War of Soft Power
China’s economic boom requires support from the world, China knows this very well. This is why they focus on their hard power, soft power, and most recently sharp power in order to extend its influence around the world. Whilst it is easy to attract foreign direct investments by luring multinationals with its huge, extravagant and lucrative domestic market, China is struggling to persuade foreign people to learn the language and culture, unlike its Asian counterparts, Japan and Korea, with a huge cultural following.
Nevertheless, China has found an easy target for its cultural exportation — the Chinese diaspora. With about 50 million overseas Chinese scattered in different parts of the world, they can serve as a stepping stone for the expansion of China’s soft power. Obviously, in present days the Chinese Communist Party (CCP) does not attempt to export its political ideology explicitly as it did during the Cold War era. Rather, it plays the heritage card and presents the country as the only remaining ancient civilisation with a continuous history, hence the name of the infamous Confucius Institute (see this article for more comments).
Having improved its image by drawing a connection with its ancient past, the CCP now seems less hostile to the overseas Chinese community, some of whose ancestors fled the country exactly because of the authoritarian regime. Despite its great cultural purge during the Cultural Revolution which lasted for a decade, the Chinese Communist Party has been forgiven and even regarded as the legitimate successor of the Chinese culture by some overseas Chinese, who, at the same time, are seeking their root.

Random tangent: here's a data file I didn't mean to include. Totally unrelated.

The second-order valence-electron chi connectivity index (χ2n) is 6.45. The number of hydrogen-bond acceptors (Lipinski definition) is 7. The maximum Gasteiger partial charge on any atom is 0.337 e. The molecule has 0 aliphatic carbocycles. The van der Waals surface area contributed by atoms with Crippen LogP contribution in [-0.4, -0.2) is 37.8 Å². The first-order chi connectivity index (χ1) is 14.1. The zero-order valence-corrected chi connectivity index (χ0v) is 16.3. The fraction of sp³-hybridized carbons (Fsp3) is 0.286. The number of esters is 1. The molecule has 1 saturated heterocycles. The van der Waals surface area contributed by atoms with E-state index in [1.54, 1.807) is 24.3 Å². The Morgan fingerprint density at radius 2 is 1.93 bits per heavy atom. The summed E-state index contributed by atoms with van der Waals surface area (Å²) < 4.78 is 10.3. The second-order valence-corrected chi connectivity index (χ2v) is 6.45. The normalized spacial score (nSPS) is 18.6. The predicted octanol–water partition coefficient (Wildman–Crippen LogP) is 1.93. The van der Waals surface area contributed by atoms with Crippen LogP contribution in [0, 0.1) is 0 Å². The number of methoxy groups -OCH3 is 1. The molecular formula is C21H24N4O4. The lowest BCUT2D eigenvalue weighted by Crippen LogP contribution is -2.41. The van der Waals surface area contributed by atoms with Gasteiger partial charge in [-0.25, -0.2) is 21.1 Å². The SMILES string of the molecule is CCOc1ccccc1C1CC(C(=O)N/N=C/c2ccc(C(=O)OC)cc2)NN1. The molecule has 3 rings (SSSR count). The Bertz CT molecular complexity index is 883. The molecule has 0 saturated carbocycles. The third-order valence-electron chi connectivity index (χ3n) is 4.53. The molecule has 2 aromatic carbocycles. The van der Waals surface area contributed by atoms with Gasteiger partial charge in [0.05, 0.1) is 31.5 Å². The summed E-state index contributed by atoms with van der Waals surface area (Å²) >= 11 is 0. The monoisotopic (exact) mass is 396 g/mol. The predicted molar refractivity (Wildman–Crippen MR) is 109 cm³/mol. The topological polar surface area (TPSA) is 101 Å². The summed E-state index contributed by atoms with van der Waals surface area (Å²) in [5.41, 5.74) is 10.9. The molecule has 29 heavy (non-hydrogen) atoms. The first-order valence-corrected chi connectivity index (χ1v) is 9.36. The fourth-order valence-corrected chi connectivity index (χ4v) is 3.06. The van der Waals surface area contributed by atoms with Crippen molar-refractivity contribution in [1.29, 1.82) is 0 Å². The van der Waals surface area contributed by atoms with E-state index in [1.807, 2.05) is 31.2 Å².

Brief background of the Chinese diaspora
The Chinese diaspora grew with several waves of emigration since the New Imperialism period in the 19th century through indentured labour (the coolies) sold to Southeast Asia, Americas and Australia. More "recent" waves include the refugees who fled during the Chinese Civil War between the Chinese National Party (KMT) and the CCP.
Regardless of their background, the community as a whole has faced institutional, political and cultural discrimination by the government, the society and their neighbours. Discrimination still exists even centuries after their settlement and eventual integration. Most of these overseas-born Chinese are well integrated and some do not even speak their ancestral language. Nevertheless, their effort to blend in has not been recognised and they still face racism in their daily lives. Facing an identity crisis, they seek a sense of belonging. Responding to their search for a saviour, the CCP offers a one-stop solution.
During a brief voyage to some ancient landmarks and modern cities, your mind is boggled by the grandeur of traditional Chinese architecture and the progress of the long-awaited modernisation since 1978. Being served by some friendly local business owners who keep smiling at you, your heart melts in their warm welcome. Following an intense discussion with an English-major student about the Chinese boom and the stagnation of your country, you doubt why your parents did not return to China 20 years ago. Instead, you have had to face discrimination and work extra hard in your "host" country for twenty-odd years. Anyway, it doesn’t matter anymore, because you are finally "home" in China.